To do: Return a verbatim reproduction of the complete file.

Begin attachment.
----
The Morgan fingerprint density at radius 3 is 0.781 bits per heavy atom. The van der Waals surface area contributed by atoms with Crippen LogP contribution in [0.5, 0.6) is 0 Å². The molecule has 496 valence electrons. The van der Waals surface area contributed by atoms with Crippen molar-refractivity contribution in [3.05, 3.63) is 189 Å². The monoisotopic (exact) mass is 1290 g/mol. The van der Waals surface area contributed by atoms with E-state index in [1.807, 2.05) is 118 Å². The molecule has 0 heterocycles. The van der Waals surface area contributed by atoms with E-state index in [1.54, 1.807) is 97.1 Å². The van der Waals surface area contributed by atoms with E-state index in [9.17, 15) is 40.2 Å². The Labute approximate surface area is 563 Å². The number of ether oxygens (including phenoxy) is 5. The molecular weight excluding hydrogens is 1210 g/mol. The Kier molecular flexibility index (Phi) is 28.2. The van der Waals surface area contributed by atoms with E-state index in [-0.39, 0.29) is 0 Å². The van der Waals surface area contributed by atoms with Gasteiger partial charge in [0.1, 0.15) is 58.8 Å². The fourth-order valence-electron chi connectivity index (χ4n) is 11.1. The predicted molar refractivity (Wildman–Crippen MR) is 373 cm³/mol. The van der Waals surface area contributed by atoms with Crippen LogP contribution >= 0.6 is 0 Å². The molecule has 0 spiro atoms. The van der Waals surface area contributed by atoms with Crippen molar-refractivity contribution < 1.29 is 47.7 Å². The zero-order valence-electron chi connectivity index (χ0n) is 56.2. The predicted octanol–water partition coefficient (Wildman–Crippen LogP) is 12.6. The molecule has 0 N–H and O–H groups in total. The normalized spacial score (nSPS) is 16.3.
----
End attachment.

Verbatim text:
The Morgan fingerprint density at radius 3 is 0.781 bits per heavy atom. The van der Waals surface area contributed by atoms with Crippen LogP contribution in [0.5, 0.6) is 0 Å². The molecule has 496 valence electrons. The van der Waals surface area contributed by atoms with Crippen molar-refractivity contribution in [3.05, 3.63) is 189 Å². The monoisotopic (exact) mass is 1290 g/mol. The van der Waals surface area contributed by atoms with E-state index in [1.807, 2.05) is 118 Å². The molecule has 0 heterocycles. The van der Waals surface area contributed by atoms with E-state index in [1.54, 1.807) is 97.1 Å². The van der Waals surface area contributed by atoms with E-state index in [9.17, 15) is 40.2 Å². The Labute approximate surface area is 563 Å². The number of ether oxygens (including phenoxy) is 5. The molecular weight excluding hydrogens is 1210 g/mol. The Kier molecular flexibility index (Phi) is 28.2. The van der Waals surface area contributed by atoms with E-state index in [-0.39, 0.29) is 0 Å². The van der Waals surface area contributed by atoms with Gasteiger partial charge in [0.1, 0.15) is 58.8 Å². The fourth-order valence-electron chi connectivity index (χ4n) is 11.1. The predicted molar refractivity (Wildman–Crippen MR) is 373 cm³/mol. The van der Waals surface area contributed by atoms with Crippen LogP contribution >= 0.6 is 0 Å². The molecule has 0 spiro atoms. The van der Waals surface area contributed by atoms with Crippen molar-refractivity contribution < 1.29 is 47.7 Å². The zero-order valence-electron chi connectivity index (χ0n) is 56.2. The predicted octanol–water partition coefficient (Wildman–Crippen LogP) is 12.6. The molecule has 0 N–H and O–H groups in total. The normalized spacial score (nSPS) is 16.3.